William Congrave’s Restoration comedy The Way of the World is vibrantly brought to life in a fun and frolicsome production by Lyndsey Turner for the Sheffield Crucible. Everything about this 312-year-old play feels fresh and new, from the moment the audience walk into the auditorium and find themselves in an empty film studio. The space is soon buzzing, as the entire ensemble participates in the energetic and tightly choreographed recording of a pop art music video, starring Ben Lloyd-Hughes as a bleary-eyed lothario.
As filming wraps, the play begins. This is a world of stilettos, ruffs, nodding neon Churchill dogs and stripy onesies. It is also a world in a state a flux, ever changing and unstable. Anything goes, but if it does, there is a high price to pay. Higher than the hairstyles, the high heels and Mirabell’s opinion of himself.
In his professional stage debut, Lloyd-Hughes brings logic to the convoluted back-story of his attempts to woo the elusive Millamant, guiding the audience through the twists and turns of plot with flair. Despised by Millamant’s aunt Lady Wishfort, he has been forbidden from pursuing the woman he loves. Determined to outwit Lady Wishfort, Mirabell has invented an uncle, Sir Rowland, who will romance Lady Wishfort with the understanding that their marriage would disinherit his “nephew” Mirabell. As for Mirabell, he plots to expose the whole affair after their marriage when fear of public disgrace will force Lady Wishfort to grant him Millamant’s hand in return for his silence.
Add to this the machinations of Mirabell’s jealous ex-lover Marmont and the unhappy marriage of convenience between his friend Fainall and other ex-lover (Lady Wishfort’s daughter, who is somewhat subversively only ever known as “Mrs Fainall”) and the audience could easily be scratching their head. The storytelling is clear, however, the ensemble utilising the circular space well to bring physical texture and depth to all the exposition that is needed to keep the audience up to date with events. Congrave’s comedy of manners is brought wonderfully to life by Samuel Barnett as the hilariously camp and foppish snob Whitwould. The stand-out performance of the night, he keeps the audience in stitches with a mere raised eyebrow.
Leo Bill pitches all the obsessive, distasteful and unhinged shades of Fainall perfectly, while Daisy Lewis makes for a deliciously schematic man-hating Marmont, though her frenetic performance may be slightly too mannered for some. Richard Goulding’s Sir Wilful is the stuff of complete stereotype as a baffled and tally-hoing English country gentleman, but is all the funnier because of it. Capturing a delicate balance of naivety and world-weariness is the hugely likeable Lucy Briggs-Owen as a woman trapped between an unbearable marriage to Fainall and her unbearable Lady Wishfort. As that melodramatic lady herself, Deborah Findlay steals the show. Suffice to say her performance includes a rendition of ‘Edge of Glory’, a balloon drop and a seduction scene as intentionally cringeworthy as uproarious.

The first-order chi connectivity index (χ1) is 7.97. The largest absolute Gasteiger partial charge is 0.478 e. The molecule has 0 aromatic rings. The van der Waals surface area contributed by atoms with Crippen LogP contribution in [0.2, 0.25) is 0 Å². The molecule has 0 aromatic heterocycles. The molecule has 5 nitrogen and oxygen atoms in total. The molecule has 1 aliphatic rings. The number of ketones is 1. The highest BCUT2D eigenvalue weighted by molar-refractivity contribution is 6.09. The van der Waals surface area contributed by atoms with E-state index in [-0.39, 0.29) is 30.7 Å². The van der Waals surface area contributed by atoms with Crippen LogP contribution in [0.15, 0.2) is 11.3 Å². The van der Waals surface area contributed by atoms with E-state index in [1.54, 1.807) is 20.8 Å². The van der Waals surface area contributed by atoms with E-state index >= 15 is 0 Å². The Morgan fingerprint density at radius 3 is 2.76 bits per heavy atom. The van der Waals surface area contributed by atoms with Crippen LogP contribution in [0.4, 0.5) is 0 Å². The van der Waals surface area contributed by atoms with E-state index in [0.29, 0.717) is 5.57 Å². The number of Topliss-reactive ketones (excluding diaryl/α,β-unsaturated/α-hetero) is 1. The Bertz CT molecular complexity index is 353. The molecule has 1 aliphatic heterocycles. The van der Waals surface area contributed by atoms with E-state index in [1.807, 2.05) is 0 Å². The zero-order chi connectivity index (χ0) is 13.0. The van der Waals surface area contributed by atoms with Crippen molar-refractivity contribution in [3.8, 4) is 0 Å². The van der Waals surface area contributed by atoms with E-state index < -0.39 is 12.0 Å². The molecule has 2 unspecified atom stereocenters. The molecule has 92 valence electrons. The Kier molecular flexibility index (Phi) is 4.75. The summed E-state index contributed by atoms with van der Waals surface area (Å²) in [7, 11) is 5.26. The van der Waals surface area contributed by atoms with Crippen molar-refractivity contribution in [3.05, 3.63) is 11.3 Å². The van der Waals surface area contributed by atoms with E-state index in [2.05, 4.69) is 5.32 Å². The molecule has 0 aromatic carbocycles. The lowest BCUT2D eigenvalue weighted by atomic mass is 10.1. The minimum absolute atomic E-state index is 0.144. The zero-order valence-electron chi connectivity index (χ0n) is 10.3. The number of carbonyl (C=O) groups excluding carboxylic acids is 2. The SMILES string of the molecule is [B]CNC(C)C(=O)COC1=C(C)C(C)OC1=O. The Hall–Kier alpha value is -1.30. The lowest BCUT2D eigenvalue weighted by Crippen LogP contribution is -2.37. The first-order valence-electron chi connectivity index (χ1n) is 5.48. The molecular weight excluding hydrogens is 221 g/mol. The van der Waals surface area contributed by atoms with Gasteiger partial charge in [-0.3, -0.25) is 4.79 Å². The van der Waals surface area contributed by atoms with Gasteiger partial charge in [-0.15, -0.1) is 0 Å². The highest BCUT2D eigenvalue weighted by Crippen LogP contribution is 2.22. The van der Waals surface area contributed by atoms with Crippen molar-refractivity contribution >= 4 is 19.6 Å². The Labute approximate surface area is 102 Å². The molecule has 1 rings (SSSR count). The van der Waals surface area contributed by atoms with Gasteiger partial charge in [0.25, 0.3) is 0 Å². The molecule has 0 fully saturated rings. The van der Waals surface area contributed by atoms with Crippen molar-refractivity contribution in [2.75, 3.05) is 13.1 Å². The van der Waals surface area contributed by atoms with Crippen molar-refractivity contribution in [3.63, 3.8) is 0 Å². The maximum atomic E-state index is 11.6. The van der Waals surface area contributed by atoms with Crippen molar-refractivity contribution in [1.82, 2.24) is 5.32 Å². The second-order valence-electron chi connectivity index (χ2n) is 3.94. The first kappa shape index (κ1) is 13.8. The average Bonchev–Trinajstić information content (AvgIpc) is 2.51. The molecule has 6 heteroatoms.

Turner’s decision to set the play in a New Romantics London of the 1980s is inspired. The preoccupations of the time – fashion, music, gossip, high society, debauchery – all echo the sensibilities and swagger of the play’s eighteenth century context. Naomi Wilkinson’s larger-than-life set perfectly captures Congrave’s multitude of settings, the stage transformed completely between acts. Various colour palates of neon orange, green and purple work attractively to define the Crucible’s white stage and the production is full of impressive touches: at the close of the first half, a huge scrim suddenly and strikingly reveals a Last Supper-esque frieze of Lady Wishfort’s debauched soiree. At the end of the first act alone we are treated to a musical mash up at the hands of Joel Gillman’s sullen Petulant; eighteenth century classical composition meeting grimy disco beats.
Wilkinson’s design elaborately incorporates even more modern touches. As Millamant, Sinead Matthews could easily be mistaken for Lady Gaga, even without the stuffed dog’s head sewn into the taffeta of one outfit. Matthews embraces the resemblance, giving Millamant an entertainingly kooky quirkiness. Millamant is rather hard to like with her vanity and self-centred arrogance, yet Matthews manages to capture a certain charm and ironic wit that softens her. If it is difficult to really believe the match between her and Mirabell it is surely the script’s materialistic overtones that complicate any genuine romance.
Cheeky and irreverent, this is the stuff of pure entertainment. Yet it packs a punch, too, with its views on the sexes, money and appearances, the production shrewdly fusing Congrave’s social commentary with a contemporary modern aesthetic. A production as clever, witty and immediate as its script, and I’d go and see DJ Petulant any night of the week.
The Way of the World plays at Sheffield Crucible until 25th February. For more information or to book tickets, visit Sheffield Theatres’ website here.